As the world of cybersecurity becomes increasingly volatile, more advanced solutions to problems like encryption couldn't come soon enough. This is why everybody's excited about a team of British physicists' testing a method that would put quantum cryptology in everybody's pocket.
Quantum cryptology is a slightly complicated but ultimately game-changing thing. Put simply, it's practically uncrackable, making it the holy grail of encryption techniques. Whereas traditional methods of cryptology depend on mathematical formulas — which can be solved — to encrypt data, quantum cryptology depends on the laws of physics — which cannot be broken — to do so. Up until now, however, quantum cryptology has required serious hardware that's typically only found in quantum optics labs.
Before getting into the new technique, it would be helpful to review the basics of quantum cryptology. Imagine Alice and Bob want to communicate with each other without a third party, Eve, listening in. Traditionally, they would have public and private keys that are very big prime numbers, creating a maths problem that would take Eve millions of years to solve. As computers get better, though, that maths problem becomes easier. This is where quantum cryptology comes into play. Instead of a series of numbers, Alice would send the key to Bob as a series of photons. Based on Heisenberg's Uncertainty Principle, Eve wouldn't be able to observe the photons without changing or destroying them.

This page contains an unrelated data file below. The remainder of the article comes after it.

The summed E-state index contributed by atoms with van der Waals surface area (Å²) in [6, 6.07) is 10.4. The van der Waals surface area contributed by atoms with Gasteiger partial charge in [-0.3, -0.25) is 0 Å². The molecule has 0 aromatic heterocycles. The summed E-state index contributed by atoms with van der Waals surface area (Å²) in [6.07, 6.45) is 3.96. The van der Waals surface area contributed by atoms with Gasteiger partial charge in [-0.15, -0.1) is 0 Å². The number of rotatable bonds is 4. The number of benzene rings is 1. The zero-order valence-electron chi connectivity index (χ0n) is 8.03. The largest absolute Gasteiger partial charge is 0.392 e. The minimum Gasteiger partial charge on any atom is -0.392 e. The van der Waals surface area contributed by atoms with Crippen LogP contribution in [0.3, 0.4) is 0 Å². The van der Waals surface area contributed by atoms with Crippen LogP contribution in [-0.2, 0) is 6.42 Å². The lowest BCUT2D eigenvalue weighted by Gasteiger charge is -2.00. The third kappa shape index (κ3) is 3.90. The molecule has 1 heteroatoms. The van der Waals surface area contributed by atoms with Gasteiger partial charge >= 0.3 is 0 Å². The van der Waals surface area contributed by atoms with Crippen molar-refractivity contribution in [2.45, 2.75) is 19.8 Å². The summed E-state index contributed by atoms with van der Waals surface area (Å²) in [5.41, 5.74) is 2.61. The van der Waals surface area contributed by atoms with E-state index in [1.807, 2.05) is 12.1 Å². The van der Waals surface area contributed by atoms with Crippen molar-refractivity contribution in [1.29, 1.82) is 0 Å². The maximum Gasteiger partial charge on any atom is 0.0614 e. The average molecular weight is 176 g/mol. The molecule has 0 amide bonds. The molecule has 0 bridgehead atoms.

Again, the transmission and receiving of these photons has always required some serious gear. But a team of physicists from the University of Bristol have developed a new approach that simplifies the equation. The MIT Technology Review explains:
In the new technique, only one of the parties, Alice say, needs to have the quantum optics gear such as a source of photons and so on. Alice creates the photons and then sends them down an ordinary optical fibre to Bob, the other party.
Bob, merely modifies the photons to encode them with information before sending them back to Alice. This dramatically simplifies the equipment Bob requires, allowing it to fit in a handheld device.
Imagine the near future when internet companies use quantum optics equipment to beam secure messages to our iPhones, and we can respond from the palms of our hands. This is probably less important for something like email and more important for the idea of mobile voting. In fact, one of the first uses of quantum cryptology was for elections in Geneva, Switzerland.
While it's not completely infallible — people are always prone to making mistakes during the encryption process — quantum cryptology is currently the most secure way we have to transmit information. And if you listen to folks like Homeland Security chief Janet Napolitano, cybersecurity has never been a more pressing priority. So everybody wins with these improved methods of encryption. Everybody except Eve and her hacker friends, of course. [Technology Review]